The fist one, Colosseum, was open and full of people — more than the arcade. The guy at the counter told me they were running regular tournaments and doing very good business since opening in 2009.

The next one, Garena Stadium, was closed for Chinese New Year’s Eve, but looked really well set up.

These were clearly the places to be for gamers: new, clean, trendy, sociable. It made the arcade dwellers look like a bunch of dads in ironed jeans playing pinball and cueing jukeboxes.

But if the neat desks and upright seating of the LAN centres are too formal for you, Singapore has more options…


Rent a sofa

Just along from Colosseum in the same mall was St. Games Café. The price list sums up what was going on there:

You pay a very modest fee (SG$3 ≈ £1.50 for 30 minutes) and you sit on a sofa with your friends. If you pay a little more, the sofa’s in a private room. In front of the sofa is a massive, shiny television and all the consoles, and all the space and peripherals needed for Kinect games, Rock Band, etc.

You pay for the time spent and do what you want. It’s like a manga café but less grimy-looking and just games. (So, like a manga café but better? Or is it missing some of the downtrodden charm?)

You may have noticed that all of this stuff so far has been in shopping malls. Seeing it for the first time and only for a few days, downtown Singapore seemed to be about 50% shopping malls. Like in a lot of hot countries, malls in Singapore are places to hang out in free air conditioning. You browse the shops, you grab some snacks or a smoothie — or you play some games.

But a noisy, garish arcade would be a blot on the pristine ambience of the Singapore mall. Open, airy console living rooms and smart PC setups fit right in.


Real escape games

Real escape seems to be a thing in Asia these days. However, from what I’ve read, even a fairly competent Japanese speaker is going to have difficulty real-escaping in Tokyo, since so many of the puzzles are based on language and writing. Singapore’s KSP for the real-escape tourist is that the games are in English.

Like everything else in this post, you can real-escape right there in the shopping malls as an alternative to chicken wings, doughnuts, and window shopping.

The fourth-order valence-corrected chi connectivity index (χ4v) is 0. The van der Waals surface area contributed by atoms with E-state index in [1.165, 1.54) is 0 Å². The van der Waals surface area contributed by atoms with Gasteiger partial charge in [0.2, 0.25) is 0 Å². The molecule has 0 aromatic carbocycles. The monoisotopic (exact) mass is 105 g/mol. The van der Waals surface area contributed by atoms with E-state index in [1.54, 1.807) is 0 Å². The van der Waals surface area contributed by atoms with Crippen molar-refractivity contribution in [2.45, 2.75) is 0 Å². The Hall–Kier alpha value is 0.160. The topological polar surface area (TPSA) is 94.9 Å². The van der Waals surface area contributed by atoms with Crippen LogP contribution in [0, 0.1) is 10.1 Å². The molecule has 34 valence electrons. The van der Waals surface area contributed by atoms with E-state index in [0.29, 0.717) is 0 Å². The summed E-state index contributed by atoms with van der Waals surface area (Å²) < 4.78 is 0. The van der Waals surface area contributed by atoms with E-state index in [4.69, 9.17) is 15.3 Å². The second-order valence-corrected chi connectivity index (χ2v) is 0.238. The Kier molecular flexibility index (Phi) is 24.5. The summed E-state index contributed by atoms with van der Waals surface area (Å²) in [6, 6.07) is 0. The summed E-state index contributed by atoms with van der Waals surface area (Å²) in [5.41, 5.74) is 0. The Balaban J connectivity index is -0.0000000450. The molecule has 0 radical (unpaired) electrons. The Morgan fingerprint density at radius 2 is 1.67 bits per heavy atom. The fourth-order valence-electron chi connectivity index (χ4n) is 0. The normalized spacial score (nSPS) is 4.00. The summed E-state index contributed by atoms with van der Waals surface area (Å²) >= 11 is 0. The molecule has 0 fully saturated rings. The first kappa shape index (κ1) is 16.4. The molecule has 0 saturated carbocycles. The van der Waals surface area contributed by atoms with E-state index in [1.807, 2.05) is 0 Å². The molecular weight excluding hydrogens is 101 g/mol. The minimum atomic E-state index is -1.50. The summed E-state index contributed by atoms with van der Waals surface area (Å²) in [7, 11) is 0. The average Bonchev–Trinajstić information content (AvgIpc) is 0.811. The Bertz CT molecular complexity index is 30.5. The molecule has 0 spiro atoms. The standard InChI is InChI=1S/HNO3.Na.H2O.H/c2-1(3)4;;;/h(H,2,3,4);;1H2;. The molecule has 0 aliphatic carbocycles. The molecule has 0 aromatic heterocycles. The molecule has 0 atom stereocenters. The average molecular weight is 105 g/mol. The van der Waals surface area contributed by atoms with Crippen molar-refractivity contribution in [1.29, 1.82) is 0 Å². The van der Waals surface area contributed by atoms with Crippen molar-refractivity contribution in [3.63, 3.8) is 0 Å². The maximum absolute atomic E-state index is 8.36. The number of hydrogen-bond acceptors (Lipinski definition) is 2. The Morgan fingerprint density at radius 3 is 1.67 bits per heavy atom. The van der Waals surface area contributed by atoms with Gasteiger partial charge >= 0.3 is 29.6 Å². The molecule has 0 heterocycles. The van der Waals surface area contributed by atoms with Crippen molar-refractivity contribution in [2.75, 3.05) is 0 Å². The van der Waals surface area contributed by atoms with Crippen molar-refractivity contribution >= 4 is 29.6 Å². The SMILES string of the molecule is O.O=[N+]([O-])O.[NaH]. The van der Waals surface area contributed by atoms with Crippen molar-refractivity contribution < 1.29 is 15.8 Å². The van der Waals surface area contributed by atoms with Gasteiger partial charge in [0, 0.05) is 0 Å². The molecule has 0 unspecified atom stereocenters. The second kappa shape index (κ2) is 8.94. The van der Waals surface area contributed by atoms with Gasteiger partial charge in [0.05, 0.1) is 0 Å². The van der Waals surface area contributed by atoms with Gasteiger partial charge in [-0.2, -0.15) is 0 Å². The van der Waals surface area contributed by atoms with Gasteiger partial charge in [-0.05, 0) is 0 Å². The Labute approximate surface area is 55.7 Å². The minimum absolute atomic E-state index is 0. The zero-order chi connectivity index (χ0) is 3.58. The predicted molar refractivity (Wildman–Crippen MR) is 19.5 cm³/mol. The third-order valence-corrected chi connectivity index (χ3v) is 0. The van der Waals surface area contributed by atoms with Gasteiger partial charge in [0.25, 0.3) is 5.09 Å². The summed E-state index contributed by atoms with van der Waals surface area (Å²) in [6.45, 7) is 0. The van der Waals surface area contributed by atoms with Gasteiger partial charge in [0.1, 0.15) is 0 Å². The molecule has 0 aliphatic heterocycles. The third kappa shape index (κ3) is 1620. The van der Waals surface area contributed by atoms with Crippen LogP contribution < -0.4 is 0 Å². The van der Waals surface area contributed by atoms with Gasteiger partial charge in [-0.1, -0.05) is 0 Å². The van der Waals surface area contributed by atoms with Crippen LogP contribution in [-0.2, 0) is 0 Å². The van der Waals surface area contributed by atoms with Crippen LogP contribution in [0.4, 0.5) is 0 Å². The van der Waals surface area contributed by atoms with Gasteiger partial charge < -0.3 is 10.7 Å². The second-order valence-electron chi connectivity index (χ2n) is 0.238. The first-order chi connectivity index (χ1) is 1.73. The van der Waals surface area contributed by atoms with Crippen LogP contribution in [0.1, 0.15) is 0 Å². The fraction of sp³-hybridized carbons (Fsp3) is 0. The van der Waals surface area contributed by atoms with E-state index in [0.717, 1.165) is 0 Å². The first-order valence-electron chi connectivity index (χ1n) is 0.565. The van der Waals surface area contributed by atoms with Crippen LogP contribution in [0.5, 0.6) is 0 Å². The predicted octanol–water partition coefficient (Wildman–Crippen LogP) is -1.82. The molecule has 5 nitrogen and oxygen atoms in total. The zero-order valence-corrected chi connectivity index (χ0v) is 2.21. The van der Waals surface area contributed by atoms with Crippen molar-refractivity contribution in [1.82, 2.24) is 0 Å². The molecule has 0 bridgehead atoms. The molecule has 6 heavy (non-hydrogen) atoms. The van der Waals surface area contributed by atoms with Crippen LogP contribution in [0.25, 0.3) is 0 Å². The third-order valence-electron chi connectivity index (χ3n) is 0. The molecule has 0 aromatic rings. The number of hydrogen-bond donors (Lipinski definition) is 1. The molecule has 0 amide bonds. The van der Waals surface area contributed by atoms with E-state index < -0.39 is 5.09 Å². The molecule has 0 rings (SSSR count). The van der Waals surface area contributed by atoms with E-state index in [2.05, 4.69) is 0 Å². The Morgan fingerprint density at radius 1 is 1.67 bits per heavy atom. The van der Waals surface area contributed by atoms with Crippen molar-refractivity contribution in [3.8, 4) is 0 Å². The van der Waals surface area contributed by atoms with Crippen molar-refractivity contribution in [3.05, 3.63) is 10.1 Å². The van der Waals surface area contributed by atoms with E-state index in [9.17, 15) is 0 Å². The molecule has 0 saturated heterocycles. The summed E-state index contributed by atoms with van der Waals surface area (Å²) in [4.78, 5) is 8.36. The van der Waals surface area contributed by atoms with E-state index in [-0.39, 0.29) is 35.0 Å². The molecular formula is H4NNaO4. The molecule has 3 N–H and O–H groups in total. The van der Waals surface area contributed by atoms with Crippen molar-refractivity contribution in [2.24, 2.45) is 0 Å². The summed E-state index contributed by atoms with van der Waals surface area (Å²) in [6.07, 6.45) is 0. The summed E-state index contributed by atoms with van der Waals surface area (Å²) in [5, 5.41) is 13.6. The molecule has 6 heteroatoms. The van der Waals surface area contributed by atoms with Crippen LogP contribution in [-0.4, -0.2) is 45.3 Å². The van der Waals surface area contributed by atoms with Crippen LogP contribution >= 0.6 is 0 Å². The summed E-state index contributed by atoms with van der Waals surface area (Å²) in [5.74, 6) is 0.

Although the game I tried was spectacular, it was a one-off event covering a 250-hectare public garden. On the other hand, this Roomraider place — which I only walked past — has permanent premises and runs a range of games all the time. There are other companies doing the same.


Local perspective

When I noticed a colleague had a Boo sticker on his MacBook, I asked him if he was into gaming and whether there were arcades or game centres in Singapore. He and others nearby chorused an emphatic yes. However, when I suggested we go to one, they started talking about PlayStation 4. Not having seen the likes of St. Games Café yet, I was confused. Anyway, when they tried to take me to an arcade, we discovered it had closed down in the few months since they’d last been.

They explained that arcades were a business very much in decline and that experimental new enterprises had been springing up in their place. PC gaming centres were big and growing; console spaces were where more casual outside gaming was at.

So that’s why my “yes” to the arcade question is a hesitant one. If Singapore is the city of the future, things don’t look too good for game centres. Gaming as a whole is thriving though.


Singapore gaming links

In Bugis Junction mall:

  • Virtualand arcade — in the basement, but there’s another part of the basement that’s not connected to it. Virtualand is the only thing in its bit of B1, so if you’re in a food court then you need to go up and go down again.

In Bugis+ mall, connected internally to Bugis Junction:

In Orchard Central mall, a short trip from the Bugis malls:

And in various changing locations, Real Escape Games Singapore. No longer running Last Garden, but always more upcoming.



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Photographer and writer covering Tokyo arcade life – the videogames, the metropolis and the people